Published: Wed, June 13, 2018
People | By Neil Grant

Wire transfer scam: Federal Bureau of Investigation arrests 74 in US, Nigeria, other countries

Wire transfer scam: Federal Bureau of Investigation arrests 74 in US, Nigeria, other countries

Police arrested 74 suspects involved in an global email scam bust.

USA authorities said on Monday that 74 people had been arrested in a global crackdown on email fraud scams, in which criminals have attempted to steal billions of dollars from businesses and individuals.

"BEC, also known as cyber-enabled financial fraud, is a sophisticated scam that often targets employees with access to company finances and trick them using a variety of methods like social engineering and computer intrusions into making wire transfers to bank accounts thought to belong to trusted partners but instead belong to accounts controlled by the criminals themselves". And the same criminal organizations involved in BEC scams also frequently exploit individuals, including real estate purchasers and the elderly.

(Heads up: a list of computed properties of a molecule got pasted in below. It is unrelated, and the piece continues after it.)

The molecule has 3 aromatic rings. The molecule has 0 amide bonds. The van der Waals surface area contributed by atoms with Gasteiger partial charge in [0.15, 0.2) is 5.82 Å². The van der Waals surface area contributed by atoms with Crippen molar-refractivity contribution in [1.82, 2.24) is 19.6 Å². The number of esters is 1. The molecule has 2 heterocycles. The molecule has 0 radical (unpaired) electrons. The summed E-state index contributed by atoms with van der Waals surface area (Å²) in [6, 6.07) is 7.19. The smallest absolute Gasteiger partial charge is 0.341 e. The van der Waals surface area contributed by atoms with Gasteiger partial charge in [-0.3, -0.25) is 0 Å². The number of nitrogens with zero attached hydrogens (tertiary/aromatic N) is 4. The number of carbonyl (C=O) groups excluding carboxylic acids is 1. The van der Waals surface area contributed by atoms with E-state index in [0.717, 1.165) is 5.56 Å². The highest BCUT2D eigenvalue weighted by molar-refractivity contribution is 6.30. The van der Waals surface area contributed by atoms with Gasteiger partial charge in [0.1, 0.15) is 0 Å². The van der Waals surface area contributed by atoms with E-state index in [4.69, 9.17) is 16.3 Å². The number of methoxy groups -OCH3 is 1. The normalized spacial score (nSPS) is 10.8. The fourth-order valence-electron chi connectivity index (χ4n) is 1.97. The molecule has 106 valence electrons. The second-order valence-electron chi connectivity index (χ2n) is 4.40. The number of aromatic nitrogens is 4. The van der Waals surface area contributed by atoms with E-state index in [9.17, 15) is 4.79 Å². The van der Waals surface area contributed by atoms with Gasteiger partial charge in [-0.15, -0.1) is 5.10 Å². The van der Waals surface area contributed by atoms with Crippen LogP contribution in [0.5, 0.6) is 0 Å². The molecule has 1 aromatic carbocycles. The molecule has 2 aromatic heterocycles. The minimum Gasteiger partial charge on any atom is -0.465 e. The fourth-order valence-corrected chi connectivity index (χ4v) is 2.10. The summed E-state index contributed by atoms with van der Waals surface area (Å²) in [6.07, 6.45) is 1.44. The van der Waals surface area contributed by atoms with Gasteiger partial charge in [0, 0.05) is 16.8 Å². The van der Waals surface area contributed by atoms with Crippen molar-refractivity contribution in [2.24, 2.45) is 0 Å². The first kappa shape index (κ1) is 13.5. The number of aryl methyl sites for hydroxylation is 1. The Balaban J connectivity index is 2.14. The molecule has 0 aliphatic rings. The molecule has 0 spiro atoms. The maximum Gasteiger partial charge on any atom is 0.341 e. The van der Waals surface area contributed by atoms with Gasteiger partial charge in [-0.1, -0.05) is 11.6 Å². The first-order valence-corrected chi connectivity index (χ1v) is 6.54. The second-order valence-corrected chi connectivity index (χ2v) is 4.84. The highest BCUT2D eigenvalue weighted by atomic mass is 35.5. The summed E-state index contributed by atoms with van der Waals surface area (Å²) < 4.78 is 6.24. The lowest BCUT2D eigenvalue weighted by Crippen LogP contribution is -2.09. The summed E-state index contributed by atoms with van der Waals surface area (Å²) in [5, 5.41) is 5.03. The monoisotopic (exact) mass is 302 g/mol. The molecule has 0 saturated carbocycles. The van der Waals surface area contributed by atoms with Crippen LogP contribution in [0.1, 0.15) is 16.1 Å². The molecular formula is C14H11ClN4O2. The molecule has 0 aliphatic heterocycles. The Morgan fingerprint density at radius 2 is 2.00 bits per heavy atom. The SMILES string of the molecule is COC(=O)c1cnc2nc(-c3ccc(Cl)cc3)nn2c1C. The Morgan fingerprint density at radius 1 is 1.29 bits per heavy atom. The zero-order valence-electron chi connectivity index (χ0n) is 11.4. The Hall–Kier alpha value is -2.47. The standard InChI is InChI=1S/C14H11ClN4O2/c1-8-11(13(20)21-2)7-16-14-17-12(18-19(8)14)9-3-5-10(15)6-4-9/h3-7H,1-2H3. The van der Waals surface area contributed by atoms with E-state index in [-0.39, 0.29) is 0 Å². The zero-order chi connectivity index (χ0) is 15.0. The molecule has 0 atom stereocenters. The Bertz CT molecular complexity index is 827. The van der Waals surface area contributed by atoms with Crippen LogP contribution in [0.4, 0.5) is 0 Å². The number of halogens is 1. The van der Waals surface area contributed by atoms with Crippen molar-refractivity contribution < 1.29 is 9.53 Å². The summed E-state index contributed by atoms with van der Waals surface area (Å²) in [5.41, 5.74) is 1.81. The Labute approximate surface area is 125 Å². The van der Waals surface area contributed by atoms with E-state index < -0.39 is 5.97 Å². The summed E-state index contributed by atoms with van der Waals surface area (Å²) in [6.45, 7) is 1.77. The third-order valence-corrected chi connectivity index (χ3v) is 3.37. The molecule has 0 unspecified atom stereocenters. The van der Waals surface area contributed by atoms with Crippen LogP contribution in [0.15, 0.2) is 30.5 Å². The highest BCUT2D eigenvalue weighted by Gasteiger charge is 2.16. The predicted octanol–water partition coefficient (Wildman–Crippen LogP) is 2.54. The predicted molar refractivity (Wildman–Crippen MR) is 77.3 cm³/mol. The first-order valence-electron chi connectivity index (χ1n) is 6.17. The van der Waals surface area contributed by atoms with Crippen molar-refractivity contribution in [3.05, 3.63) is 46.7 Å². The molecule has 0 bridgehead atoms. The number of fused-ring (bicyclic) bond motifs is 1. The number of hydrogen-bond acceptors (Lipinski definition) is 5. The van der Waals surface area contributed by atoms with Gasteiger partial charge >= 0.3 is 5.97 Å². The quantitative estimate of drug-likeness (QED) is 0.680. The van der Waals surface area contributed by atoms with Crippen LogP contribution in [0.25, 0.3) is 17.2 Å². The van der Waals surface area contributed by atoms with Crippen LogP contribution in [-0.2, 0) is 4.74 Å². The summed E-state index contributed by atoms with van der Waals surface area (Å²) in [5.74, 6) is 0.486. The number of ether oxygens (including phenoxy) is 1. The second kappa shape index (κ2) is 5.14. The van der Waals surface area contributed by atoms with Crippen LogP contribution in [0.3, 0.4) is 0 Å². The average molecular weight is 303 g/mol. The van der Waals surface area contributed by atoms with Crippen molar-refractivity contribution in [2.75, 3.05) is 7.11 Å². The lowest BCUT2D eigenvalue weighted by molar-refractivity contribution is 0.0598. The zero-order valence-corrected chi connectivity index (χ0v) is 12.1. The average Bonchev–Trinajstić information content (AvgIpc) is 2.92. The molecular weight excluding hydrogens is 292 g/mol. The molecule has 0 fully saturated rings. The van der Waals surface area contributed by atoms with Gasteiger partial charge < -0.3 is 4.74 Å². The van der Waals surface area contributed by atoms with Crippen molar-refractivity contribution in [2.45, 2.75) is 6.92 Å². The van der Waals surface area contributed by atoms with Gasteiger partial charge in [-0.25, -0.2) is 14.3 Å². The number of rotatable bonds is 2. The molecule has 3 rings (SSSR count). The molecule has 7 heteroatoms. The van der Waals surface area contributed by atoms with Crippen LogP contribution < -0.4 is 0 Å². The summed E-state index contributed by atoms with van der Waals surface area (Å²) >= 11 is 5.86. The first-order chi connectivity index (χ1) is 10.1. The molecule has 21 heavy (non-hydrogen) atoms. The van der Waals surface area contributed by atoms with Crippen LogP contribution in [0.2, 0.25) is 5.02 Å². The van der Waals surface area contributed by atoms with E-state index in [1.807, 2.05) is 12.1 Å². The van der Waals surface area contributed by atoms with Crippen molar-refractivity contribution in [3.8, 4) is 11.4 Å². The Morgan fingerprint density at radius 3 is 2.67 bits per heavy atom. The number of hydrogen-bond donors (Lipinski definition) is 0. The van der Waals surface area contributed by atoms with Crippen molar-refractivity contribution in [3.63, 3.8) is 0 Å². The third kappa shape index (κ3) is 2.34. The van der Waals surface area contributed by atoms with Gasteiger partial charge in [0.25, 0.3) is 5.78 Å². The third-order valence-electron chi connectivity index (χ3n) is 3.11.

It doesn't just happen to small businesses, though.

The schemes were created to intercept wire transfers from businesses and individuals, including many senior citizens.

The operation, funded and coordinated by the Federal Bureau of Investigation, also included the Department of Homeland Security, Treasury Department and U.S. Postal Inspection Service, along with many other law enforcement agencies in the U.S. and worldwide, the Justice Department says.

Today's statement also said that federal authorities seized almost $2.4 million and disrupted and recovered approximately $14 million in fraudulent wire transfers.

All told, 29 individuals were arrested in Nigeria, and three were apprehended in Canada, Mauritius and Poland.

The Justice Department charged 23 people in Florida for laundering at least $10 million from email scams, targeting several companies and a law firm, according to court documents.

In one case, the U.S. alleged that two Nigerians living in Dallas posed as a property seller when requesting a $246,000 wire transfer from a real estate attorney. One victim actually lost at least $440,000 from the email fraud.

"Fraudsters can rob people of their life's savings in a matter of minutes", said Attorney General Sessions. "These are malicious and morally repugnant crimes".

This type of scam has cost victims more than $3.7 billion, according to complaints logged with the Internet Crime Complaint Center (IC3), the Justice Department said.

Like this: